78% of entrepreneurs 'wouldn't work with Suralan'

Apparently, most entrepreneurs wouldn't accept a job with Alan Sugar, even with the £100k salary. Then again, would most entrepreneurs accept any job?

by Emma Haslett
Last Updated: 14 Mar 2011
Granted, he’s not the most popular chap on telly, but according to a new study by accountancy software company Kashflow, entrepreneurs are actively against the idea of working for Apprentice tough guy Sir Alan Sugar. Apparently, 78% of business owners who took part in the poll said they’d turn down a job with Suralan (‘Lord Alan’ still doesn’t flow as well), even with the £100,000 salary on offer to the show’s winners. Then again, entrepreneurs are a proud bunch, and finding one who’d accept a job with any other high-profile business type might be a long shot at the best of times…

Let’s start with the positive stuff: of the 22% of people who said they’d snap up a job with Lord Sugar, almost half said it’s because they’d like the opportunity to learn from him (although pointing at someone and saying ‘you’re fired’ is probably less complicated than they’d expect). Just under a third said they’d like the challenge, while a mere 4% said they’d be attracted by the salary (although for the rest, we’d imagine it came a close second).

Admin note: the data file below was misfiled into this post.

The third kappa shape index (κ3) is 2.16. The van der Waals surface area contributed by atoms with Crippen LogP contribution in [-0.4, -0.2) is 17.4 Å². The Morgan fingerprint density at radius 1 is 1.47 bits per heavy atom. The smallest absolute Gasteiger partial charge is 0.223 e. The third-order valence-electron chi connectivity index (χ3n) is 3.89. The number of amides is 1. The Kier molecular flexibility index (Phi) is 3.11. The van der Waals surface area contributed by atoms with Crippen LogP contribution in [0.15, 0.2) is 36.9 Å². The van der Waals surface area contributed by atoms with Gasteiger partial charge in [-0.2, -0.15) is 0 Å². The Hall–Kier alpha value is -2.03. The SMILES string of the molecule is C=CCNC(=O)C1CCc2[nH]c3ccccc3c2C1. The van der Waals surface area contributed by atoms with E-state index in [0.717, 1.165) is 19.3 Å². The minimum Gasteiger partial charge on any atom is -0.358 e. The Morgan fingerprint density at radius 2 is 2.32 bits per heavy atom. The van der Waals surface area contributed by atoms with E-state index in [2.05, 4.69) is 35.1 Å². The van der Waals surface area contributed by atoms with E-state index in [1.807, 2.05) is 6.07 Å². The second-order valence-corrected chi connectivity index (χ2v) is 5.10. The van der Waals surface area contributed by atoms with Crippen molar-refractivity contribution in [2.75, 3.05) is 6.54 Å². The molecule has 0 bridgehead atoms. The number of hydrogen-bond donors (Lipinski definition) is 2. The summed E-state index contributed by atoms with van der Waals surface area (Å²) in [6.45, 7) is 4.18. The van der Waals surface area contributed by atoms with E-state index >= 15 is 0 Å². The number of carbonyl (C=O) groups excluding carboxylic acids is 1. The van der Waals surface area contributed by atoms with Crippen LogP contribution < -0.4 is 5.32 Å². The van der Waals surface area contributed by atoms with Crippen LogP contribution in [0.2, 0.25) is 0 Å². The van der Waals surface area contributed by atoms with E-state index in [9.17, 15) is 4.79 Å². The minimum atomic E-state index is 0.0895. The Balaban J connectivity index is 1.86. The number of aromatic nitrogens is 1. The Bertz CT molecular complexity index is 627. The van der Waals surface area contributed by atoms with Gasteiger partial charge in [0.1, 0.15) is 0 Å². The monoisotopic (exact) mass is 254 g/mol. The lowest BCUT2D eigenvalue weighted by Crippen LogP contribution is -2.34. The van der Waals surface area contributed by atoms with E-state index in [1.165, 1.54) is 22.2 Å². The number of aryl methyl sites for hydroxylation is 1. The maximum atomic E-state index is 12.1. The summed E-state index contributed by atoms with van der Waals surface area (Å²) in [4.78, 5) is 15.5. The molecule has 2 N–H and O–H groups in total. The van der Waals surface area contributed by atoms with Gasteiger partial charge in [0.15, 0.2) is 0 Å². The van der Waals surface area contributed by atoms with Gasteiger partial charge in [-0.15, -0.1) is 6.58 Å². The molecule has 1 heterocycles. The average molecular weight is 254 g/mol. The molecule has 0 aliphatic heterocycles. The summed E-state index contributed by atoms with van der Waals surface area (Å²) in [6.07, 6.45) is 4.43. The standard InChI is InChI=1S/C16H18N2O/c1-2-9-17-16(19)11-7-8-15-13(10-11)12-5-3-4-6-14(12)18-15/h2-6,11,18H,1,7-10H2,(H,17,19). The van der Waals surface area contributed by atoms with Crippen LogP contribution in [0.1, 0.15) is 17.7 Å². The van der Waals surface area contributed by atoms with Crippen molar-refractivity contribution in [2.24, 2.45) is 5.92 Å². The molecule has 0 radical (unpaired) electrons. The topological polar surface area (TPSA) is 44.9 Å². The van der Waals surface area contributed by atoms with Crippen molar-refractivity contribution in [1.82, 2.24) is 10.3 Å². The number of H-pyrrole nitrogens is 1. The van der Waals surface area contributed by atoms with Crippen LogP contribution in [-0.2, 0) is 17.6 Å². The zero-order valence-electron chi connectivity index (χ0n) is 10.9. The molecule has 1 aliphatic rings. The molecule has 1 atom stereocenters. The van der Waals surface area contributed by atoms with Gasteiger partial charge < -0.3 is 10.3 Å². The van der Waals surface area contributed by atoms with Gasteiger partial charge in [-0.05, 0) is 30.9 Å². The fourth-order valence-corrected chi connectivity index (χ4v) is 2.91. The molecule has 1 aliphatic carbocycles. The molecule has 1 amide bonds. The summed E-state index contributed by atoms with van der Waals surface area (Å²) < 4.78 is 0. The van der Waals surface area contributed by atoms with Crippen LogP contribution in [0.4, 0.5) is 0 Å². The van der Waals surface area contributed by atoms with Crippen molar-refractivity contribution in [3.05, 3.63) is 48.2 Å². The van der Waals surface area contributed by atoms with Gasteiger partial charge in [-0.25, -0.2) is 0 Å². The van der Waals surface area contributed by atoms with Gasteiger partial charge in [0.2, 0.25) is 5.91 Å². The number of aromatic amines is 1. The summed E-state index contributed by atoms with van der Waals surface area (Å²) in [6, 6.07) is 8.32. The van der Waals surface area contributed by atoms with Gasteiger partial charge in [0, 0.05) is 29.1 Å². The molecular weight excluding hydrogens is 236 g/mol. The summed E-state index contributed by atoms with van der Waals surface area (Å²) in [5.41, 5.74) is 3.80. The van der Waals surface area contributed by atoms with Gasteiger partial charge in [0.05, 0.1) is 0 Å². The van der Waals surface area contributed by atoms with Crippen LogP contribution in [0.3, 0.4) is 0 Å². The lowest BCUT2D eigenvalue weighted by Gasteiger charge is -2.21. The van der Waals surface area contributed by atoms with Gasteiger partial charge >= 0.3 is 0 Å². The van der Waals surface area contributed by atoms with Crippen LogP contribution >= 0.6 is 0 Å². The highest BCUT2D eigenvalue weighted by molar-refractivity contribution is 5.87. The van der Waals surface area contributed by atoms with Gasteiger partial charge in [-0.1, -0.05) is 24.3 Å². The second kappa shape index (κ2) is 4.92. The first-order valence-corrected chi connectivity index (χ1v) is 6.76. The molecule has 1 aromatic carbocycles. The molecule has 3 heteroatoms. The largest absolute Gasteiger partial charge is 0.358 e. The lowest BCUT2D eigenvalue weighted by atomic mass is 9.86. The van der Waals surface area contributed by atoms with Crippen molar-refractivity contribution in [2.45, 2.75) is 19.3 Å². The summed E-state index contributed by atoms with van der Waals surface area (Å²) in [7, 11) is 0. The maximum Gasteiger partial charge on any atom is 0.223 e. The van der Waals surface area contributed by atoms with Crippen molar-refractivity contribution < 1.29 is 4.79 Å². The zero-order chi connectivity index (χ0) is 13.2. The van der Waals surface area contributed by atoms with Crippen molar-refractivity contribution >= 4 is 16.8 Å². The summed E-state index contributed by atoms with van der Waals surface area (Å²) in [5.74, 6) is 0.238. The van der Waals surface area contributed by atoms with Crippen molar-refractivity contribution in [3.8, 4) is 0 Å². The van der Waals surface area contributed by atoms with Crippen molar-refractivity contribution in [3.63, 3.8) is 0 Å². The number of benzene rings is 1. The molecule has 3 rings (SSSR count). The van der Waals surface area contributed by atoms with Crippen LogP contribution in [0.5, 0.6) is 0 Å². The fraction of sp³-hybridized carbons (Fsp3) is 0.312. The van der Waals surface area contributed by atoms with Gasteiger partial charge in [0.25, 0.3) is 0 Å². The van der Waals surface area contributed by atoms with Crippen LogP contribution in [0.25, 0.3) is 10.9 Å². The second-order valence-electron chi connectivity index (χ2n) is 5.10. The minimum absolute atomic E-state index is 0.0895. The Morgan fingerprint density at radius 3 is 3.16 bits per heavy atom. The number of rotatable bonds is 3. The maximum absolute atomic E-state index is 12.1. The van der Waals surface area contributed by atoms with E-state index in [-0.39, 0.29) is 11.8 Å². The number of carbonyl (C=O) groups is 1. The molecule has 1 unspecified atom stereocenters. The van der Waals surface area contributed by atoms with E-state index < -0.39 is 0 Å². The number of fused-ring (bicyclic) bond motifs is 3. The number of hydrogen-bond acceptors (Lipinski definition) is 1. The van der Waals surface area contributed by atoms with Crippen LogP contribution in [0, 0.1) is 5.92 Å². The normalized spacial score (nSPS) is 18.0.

Of those who didn’t want the job, just under a quarter said it was because they didn’t like him – which is, to be honest, fewer than some might expect. 9% said they probably wouldn’t be able to take the pressure, 11% said they could earn just as much working for themselves (no specifics on what sorts of businesses they’re from, before you ask), while for a whopping 54%, it was more of a principle thing: they said they’d rather have the freedom of an entrepreneurial lifestyle than being locked in an office and bossed around by a short man. Which is fair enough. That is part of the point of being an entrepreneur, after all.

So while this survey may not be ground-breaking stuff, it does at least illustrate that for the majority of the UK’s entrepreneurs, money is still not the first thing on their minds. Though perhaps they’ll feel differently in a year’s time, if the Treasury’s forecasts turn out to be over-cooked…


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